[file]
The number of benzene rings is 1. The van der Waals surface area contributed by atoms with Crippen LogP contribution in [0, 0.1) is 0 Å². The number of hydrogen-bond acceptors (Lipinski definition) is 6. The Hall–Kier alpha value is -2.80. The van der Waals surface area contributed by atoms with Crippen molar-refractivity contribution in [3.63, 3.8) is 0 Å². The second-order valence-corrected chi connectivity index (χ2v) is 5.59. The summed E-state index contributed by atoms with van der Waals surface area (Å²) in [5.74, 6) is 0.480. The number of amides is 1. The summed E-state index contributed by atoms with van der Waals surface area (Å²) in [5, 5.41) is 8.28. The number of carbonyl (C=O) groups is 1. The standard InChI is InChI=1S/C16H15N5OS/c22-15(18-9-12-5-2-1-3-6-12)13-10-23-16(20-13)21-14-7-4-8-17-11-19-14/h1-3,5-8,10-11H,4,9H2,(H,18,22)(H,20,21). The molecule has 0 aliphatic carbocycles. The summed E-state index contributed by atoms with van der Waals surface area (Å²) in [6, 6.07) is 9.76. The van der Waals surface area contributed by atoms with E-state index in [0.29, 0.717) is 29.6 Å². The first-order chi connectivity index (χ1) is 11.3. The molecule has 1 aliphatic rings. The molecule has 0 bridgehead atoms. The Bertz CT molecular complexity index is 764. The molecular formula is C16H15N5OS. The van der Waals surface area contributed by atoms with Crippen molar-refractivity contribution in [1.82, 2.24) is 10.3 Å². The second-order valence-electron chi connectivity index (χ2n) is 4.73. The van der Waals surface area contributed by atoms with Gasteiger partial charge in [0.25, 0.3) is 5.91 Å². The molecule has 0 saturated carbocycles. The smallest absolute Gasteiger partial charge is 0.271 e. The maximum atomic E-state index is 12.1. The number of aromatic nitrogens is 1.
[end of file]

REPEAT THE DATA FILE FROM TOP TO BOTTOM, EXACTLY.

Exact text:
The number of benzene rings is 1. The van der Waals surface area contributed by atoms with Crippen LogP contribution in [0, 0.1) is 0 Å². The number of hydrogen-bond acceptors (Lipinski definition) is 6. The Hall–Kier alpha value is -2.80. The van der Waals surface area contributed by atoms with Crippen molar-refractivity contribution in [3.63, 3.8) is 0 Å². The second-order valence-corrected chi connectivity index (χ2v) is 5.59. The summed E-state index contributed by atoms with van der Waals surface area (Å²) in [5.74, 6) is 0.480. The number of amides is 1. The summed E-state index contributed by atoms with van der Waals surface area (Å²) in [5, 5.41) is 8.28. The number of carbonyl (C=O) groups is 1. The standard InChI is InChI=1S/C16H15N5OS/c22-15(18-9-12-5-2-1-3-6-12)13-10-23-16(20-13)21-14-7-4-8-17-11-19-14/h1-3,5-8,10-11H,4,9H2,(H,18,22)(H,20,21). The molecule has 0 aliphatic carbocycles. The summed E-state index contributed by atoms with van der Waals surface area (Å²) in [6, 6.07) is 9.76. The van der Waals surface area contributed by atoms with E-state index in [0.29, 0.717) is 29.6 Å². The first-order chi connectivity index (χ1) is 11.3. The molecule has 1 aliphatic rings. The molecule has 0 bridgehead atoms. The Bertz CT molecular complexity index is 764. The molecular formula is C16H15N5OS. The van der Waals surface area contributed by atoms with Crippen molar-refractivity contribution in [1.82, 2.24) is 10.3 Å². The second-order valence-electron chi connectivity index (χ2n) is 4.73. The van der Waals surface area contributed by atoms with Gasteiger partial charge in [0.25, 0.3) is 5.91 Å². The molecule has 0 saturated carbocycles. The smallest absolute Gasteiger partial charge is 0.271 e. The maximum atomic E-state index is 12.1. The number of aromatic nitrogens is 1.